Amazon has quietly joined the ranks of cloud-based file syncing services like Dropbox, Google Drive and Microsoft’s SkyDrive. The company’s Amazon Cloud Drive — previously limited to a rather primitive web-based interface — now offers desktop file syncing tools like those found in Dropbox.
To test out the new Cloud Drive syncing, grab the new desktop app for Windows or OS X (sorry Linux fans, currently there is no desktop client for Linux).
Once you’ve installed the new Cloud Drive app, you’ll find a new folder on your drive — drop whichever files you’d like to sync into that folder and they’ll automatically be sent to Amazon’s servers. You’ll then have access to them on any computer with Cloud Drive installed and through the Cloud Drive web interface, though what you can do with files in the web interface is extremely limited.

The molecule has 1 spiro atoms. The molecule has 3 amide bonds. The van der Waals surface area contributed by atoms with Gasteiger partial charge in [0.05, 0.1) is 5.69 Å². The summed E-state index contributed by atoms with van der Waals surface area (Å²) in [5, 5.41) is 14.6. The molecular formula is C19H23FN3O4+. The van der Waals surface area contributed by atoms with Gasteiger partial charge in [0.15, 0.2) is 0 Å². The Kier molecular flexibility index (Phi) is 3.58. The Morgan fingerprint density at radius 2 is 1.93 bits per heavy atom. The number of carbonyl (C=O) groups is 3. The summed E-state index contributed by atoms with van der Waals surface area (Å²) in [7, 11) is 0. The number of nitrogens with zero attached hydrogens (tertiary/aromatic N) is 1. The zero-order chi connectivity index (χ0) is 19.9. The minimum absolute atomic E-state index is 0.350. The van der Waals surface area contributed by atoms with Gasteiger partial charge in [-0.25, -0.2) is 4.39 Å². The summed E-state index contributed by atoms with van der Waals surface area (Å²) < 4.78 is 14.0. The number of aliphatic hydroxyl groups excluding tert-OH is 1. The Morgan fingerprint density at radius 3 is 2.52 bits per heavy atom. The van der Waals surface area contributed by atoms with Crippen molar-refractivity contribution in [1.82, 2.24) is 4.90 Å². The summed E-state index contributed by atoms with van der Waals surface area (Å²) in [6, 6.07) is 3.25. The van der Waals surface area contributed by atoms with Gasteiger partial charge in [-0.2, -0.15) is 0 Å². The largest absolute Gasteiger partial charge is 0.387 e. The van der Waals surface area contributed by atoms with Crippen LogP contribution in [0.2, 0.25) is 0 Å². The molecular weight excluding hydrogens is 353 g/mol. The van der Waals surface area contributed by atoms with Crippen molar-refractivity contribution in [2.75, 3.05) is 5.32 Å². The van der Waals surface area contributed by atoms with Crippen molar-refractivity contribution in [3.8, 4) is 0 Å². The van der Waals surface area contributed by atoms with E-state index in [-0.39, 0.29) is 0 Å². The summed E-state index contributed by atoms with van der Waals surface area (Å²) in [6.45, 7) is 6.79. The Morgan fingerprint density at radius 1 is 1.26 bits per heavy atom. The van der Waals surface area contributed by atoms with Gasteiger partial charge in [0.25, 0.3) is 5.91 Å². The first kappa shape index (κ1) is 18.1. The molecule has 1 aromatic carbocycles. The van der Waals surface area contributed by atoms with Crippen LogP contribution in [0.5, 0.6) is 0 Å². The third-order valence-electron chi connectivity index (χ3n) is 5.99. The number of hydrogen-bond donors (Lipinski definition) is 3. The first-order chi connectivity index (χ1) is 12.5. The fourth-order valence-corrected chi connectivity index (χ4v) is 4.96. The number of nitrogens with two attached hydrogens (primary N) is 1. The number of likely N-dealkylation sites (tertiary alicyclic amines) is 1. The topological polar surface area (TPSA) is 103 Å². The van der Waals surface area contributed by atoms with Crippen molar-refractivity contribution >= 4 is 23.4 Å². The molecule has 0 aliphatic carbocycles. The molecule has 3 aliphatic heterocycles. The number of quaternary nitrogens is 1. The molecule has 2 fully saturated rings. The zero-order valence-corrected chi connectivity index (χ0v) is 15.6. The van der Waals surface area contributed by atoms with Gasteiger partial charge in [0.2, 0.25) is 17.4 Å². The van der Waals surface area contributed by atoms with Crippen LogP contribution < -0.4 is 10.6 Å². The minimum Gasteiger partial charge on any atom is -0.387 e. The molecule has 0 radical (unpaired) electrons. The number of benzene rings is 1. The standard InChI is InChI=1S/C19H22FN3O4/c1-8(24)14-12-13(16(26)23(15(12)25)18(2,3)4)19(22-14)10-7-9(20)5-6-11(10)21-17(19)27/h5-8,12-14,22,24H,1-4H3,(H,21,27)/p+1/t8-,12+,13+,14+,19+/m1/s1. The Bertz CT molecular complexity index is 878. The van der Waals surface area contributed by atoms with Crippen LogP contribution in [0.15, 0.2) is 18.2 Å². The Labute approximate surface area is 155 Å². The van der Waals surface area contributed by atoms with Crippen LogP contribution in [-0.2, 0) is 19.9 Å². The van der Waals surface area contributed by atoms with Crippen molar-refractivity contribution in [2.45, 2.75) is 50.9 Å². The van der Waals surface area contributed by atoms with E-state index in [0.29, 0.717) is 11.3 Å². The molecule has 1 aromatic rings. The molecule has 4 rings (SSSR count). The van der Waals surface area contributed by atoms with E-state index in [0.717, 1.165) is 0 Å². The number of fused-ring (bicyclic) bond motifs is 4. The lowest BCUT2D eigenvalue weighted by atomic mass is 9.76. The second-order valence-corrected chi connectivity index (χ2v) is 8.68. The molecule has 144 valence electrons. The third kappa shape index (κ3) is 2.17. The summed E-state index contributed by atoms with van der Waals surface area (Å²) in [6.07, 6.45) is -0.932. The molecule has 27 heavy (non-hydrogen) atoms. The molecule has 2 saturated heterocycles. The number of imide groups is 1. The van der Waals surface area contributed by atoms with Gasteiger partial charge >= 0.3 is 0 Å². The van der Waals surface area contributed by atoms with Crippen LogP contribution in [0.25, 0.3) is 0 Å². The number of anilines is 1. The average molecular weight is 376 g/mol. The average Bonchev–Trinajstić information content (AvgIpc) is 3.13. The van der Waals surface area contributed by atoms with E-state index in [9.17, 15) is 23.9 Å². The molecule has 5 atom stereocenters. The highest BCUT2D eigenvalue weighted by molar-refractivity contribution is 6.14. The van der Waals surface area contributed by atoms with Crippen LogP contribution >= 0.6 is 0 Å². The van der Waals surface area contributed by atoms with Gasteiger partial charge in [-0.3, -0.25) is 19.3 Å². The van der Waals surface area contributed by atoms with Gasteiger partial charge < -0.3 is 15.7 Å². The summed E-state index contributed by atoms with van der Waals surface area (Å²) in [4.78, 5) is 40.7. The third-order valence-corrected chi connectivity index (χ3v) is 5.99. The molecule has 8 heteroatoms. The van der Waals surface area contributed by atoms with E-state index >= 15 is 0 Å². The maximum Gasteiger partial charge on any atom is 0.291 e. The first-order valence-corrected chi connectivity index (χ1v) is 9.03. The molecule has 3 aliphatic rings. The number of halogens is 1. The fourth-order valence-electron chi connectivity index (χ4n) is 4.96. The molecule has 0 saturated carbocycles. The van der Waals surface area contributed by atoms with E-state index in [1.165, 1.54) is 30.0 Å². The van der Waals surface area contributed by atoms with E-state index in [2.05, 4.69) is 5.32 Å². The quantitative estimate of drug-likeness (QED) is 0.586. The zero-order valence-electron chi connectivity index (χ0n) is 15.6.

It’s worth noting that the Cloud Drive app requires Java. As our friends at Ars Technica point out, that means users with newer Macs will be prompted to install Java as well (the Windows app comes with Java bundled).
There’s also no mobile apps for any platform (there is an Android Photo app, but all it does is send photos from your phone to Cloud Drive). In fact, while Cloud Drive will sync files between desktops, beyond that there isn’t much to see yet.
Part of the appeal of any web-based sync tool is ubiquitous access, not just via the web but in your favorite mobile apps as well and in that space Dropbox clearly has a huge lead over Cloud Drive.
Amazon offers 5GB of Cloud Drive storage for free, with additional storage available at roughly $.50/GB, which is down from the $1/GB price back when Cloud Drive first launched. That’s on par with SkyDrive’s pricing and roughly half the price of Dropbox. In this case though — at least right now — you get what you pay for. Amazon has the makings of a Dropbox competitor but it still has a lot of catching up to do.